What’s worse, however, is that the quest for the revenue to do what municipalities are supposed to do pushes them to find ways to generate revenue that works counter to larger metropolitan and regional goals. It pushes municipalities to pursue high-end housing that can pay more in property taxes. If forces municipalities to compete aggressively for retail, even when there’s little demand – leading to overly retailed landscapes that bristle with vacancies. And it makes municipalities dependent on alternative means of revenue generation to make ends meet. In the aftermath of the unrest following the police shooting of Michael Brown in Ferguson, MO in 2014, it was found that heavy municipal reliance on traffic fines and fees to balance budgets likely was a contributing factor to the unrest that plagued the county at that time.

There is a simple, if politically unpalatable, answer – annexation with adjacent core cities, or consolidation with other suburban municipalities. It’s a tough pill for many municipalities to consider, but it may be necessary. Aaron Renn of the Manhattan Institute made the point in a study released last year that struggling inner ring suburbs could be good candidates to merge with adjacent large cities – in part because the economic forces that supported their creation are losing steam. Writer Edward McClellan recently made a similar case in the Chicago Reader, focusing on the northwest suburb of Niles:

Like most of Chicago’s inner-ring suburbs, Niles occupies an uncomfortable niche between city living and modern suburbia. As a first generation suburb, it was an attractive destination for young Chicago families fleeing their two-flats after World War II. But today, Niles’s combination of dated housing stock and sparse public transportation (it doesn’t have an L or Metra stop) makes it feel like a town that time forgot…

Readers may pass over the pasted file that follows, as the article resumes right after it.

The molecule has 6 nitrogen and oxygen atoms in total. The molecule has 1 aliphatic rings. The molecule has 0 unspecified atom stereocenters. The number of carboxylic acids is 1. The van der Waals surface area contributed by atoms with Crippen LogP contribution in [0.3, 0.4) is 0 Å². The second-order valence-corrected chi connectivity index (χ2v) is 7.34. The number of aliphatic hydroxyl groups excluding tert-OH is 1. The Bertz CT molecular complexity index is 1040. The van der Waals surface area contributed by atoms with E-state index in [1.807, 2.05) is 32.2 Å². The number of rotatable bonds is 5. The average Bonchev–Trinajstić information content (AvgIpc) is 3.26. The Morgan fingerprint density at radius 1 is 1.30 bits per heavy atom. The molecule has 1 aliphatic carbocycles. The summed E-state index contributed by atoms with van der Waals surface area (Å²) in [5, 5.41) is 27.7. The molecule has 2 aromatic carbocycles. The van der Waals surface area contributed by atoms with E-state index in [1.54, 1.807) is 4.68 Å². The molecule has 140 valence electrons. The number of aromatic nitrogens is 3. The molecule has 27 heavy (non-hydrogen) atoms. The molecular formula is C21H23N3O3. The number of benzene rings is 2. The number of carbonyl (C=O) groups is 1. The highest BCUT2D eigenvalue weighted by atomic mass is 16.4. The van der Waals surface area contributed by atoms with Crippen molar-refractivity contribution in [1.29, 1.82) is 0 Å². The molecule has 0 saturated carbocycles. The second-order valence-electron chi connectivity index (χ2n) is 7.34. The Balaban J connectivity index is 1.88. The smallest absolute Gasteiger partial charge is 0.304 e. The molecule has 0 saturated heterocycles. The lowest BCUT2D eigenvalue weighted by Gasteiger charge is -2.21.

Chicago’s inner-ring suburbs have outlived their original purpose as alternatives to city living. And today, they’re suffering problems indistinguishable from — and in some cases worse than — those of Chicago itself."

Large urban centers may have the resources to deal with major challenges in inner ring suburbs, but short of major city-county consolidations, may lack the inclination to do so. Some cities simply will not want to take on the burden of a struggling and poorly resourced community. Suburbs may be more willing to merge with adjacent suburbs that share similar characteristics, but it would still mean giving up a very important value – their municipal identity. In either case, it would be a battle that would be fought in state legislatures across the country, and it would depend on the strength of various urban coalitions in statehouses to push either effort forward.

This could be a new metropolitan front line in the coming years.